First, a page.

Kubeflow, the Kubernetes native application for AI and Machine Learning, continues to accelerate feature additions and community growth. The community has released two new versions since the last Kubecon – 0.4 in January and 0.5 in April – and is currently working on the 0.6 release, to be released in July. The key features in each release are briefly discussed below.

    • Tracing Microconference Accepted into 2019 Linux Plumbers Conference

      We are pleased to announce that the Tracing Microconference has been accepted into the 2019 Linux Plumbers Conference! Its return to Linux Plumbers shows that tracing is not finished in Linux, and there continue to be challenging problems to solve.

      There’s a broad list of ways to perform Tracing in Linux. From the original mainline Linux tracer, Ftrace, to profiling tools like perf, more complex customized tracing like BPF and out-of-tree tracers like LTTng, systemtap, and Dtrace. Part of the trouble with tracing within Linux is that there is so much to choose from. Each of these have their own audience, but there is a lot of overlap. This year’s theme is to find those common areas and combine them into common utilities.

    • YottaDB at LFNW 2019

      YottaDB was happy to sponsor and attend the 2019 Linux Fest North West in Bellingham, WA on April 26 -28, 2019.

    • YottaDB

      At the core of YottaDB is a daemon-less hierarchical key-value database engine that executes within the address space of the application process, which makes in-memory calls to a YottaDB API. Processes cooperate with one another to manage the database, and the achievable throughput is limited by the underlying computing platform, rather than the potential single-point bottleneck of a daemon. Combining the database engine and application logic in a single process yields robustness, security, simplicity and performance.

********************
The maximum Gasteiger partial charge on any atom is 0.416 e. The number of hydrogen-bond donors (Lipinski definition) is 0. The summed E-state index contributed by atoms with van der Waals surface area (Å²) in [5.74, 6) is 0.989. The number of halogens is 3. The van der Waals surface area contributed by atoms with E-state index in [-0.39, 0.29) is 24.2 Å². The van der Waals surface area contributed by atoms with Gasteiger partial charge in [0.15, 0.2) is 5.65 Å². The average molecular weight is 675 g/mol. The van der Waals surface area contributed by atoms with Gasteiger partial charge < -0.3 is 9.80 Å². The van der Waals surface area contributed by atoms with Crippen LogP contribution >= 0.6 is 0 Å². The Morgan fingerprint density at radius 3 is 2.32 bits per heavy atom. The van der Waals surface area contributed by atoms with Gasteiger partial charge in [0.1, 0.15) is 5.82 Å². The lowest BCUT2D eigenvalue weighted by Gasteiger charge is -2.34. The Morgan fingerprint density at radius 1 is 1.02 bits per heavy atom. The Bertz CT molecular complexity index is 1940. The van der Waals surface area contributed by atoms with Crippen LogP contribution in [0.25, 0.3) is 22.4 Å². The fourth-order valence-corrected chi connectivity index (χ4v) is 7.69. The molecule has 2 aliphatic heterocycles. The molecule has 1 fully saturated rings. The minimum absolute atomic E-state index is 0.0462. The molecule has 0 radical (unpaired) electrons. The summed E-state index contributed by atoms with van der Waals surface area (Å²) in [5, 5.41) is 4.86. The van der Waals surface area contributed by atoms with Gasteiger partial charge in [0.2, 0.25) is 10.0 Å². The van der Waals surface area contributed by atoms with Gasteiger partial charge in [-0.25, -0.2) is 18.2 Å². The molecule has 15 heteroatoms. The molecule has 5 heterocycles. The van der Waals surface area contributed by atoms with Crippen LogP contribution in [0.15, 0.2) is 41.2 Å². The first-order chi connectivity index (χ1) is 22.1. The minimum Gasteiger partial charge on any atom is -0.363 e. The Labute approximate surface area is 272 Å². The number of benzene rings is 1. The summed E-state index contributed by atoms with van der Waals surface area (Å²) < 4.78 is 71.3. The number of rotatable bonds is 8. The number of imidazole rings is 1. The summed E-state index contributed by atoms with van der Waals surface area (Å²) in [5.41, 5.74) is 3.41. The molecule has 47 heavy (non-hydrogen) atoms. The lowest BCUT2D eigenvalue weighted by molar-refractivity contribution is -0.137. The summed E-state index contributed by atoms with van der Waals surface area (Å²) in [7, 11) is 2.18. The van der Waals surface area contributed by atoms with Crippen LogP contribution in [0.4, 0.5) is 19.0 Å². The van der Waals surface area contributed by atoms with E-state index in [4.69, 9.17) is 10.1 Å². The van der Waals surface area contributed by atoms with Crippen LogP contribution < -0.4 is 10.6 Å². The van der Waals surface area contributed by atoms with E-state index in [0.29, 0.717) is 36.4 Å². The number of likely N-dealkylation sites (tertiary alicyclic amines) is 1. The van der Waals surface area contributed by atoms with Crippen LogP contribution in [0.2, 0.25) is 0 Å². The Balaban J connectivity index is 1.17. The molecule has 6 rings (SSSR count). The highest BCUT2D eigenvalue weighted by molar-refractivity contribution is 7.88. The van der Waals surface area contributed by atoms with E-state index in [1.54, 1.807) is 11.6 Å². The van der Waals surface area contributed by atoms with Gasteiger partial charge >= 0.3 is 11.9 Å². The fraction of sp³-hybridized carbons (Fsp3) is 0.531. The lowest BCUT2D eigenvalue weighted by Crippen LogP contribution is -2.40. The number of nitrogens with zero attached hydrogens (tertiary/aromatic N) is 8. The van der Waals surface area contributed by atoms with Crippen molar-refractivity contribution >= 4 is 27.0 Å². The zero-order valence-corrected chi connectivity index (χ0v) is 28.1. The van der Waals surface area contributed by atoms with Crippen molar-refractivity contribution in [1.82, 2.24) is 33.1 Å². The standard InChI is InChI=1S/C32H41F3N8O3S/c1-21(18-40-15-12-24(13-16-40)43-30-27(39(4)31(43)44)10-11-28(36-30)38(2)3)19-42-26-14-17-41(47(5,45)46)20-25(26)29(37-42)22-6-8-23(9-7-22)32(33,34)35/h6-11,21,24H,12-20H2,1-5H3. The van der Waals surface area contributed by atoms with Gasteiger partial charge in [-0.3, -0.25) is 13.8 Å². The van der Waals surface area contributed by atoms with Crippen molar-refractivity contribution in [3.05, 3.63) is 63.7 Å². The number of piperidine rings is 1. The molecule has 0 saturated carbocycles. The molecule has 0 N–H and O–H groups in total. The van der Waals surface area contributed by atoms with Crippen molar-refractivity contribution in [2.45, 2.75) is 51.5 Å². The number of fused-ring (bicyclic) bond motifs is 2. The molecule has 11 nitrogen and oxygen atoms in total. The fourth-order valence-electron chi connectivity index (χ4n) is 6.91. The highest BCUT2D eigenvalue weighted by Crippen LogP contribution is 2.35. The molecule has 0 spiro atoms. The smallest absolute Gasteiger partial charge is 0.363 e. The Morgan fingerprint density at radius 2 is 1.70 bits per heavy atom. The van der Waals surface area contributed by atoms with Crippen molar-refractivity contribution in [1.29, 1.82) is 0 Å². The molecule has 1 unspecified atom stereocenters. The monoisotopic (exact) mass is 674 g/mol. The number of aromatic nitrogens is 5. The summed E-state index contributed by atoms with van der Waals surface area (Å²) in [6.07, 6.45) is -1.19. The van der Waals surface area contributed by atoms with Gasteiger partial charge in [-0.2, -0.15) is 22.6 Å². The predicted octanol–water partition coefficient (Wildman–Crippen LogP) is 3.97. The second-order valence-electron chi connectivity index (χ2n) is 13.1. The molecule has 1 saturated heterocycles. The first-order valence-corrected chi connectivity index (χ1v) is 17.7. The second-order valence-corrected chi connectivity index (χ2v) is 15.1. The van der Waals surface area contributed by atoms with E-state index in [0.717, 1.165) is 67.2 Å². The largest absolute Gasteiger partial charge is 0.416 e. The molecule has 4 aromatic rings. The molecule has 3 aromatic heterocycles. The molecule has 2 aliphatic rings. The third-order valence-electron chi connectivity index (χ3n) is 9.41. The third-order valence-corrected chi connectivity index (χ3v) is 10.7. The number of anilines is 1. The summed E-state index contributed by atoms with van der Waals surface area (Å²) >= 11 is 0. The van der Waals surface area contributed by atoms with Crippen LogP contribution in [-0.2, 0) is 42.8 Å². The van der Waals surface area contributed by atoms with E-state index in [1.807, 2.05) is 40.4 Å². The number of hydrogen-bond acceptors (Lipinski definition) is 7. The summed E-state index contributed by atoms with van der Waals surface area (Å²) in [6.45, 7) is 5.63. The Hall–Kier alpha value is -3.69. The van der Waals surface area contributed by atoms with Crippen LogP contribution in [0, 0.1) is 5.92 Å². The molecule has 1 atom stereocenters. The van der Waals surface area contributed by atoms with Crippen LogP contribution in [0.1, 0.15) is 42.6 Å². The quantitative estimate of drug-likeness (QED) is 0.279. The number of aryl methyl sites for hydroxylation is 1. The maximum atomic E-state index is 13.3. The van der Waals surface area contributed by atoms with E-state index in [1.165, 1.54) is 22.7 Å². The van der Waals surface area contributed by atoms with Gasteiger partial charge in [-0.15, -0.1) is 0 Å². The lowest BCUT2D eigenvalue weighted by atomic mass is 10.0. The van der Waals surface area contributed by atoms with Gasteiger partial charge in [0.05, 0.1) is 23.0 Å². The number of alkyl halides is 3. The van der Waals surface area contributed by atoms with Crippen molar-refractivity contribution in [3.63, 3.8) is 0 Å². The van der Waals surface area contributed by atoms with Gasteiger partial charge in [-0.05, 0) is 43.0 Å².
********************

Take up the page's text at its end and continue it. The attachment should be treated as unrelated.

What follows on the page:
• LibreOffice

    • LibreOffice 6.3 Alpha1 is ready for testing

      The LibreOffice Quality Assurance ( QA ) Team is happy to announce LibreOffice 6.3 Alpha1 is ready for testing!

      LibreOffice 6.3 will be released as final in mid August ( Check the Release Plan ) being LibreOffice 6.3 Alpha1 the first pre-release since the development of version 6.3 started in mid November, 2018. Since then, 6390 commits have been submitted to the code repository and more than 1050 bugs have been set to FIXED in Bugzilla. Check the release notes to find the new features included in this version of LibreOffice.

      LibreOffice 6.3 Alpha1 is already available for downloading here, for Linux, MacOS and Windows.

  • Education

    • Kerala Infrastructure and Technology for Education to make physics experiments easier

      Higher secondary students will now be able to undertake physics experiments in digital form, courtesy the Kerala Infrastructure and Technology for Education (KITE).

      KITE will make available a free and open source software (FOSS) and hardware ‘ExpEYES’ (Experiments for Young Engineers and Scientists) that can be connected to laptops. This facility for physics studies is in addition to the Maths IT labs that will be introduced this year.

      At present, 36 practical activities have been stipulated for higher secondary students.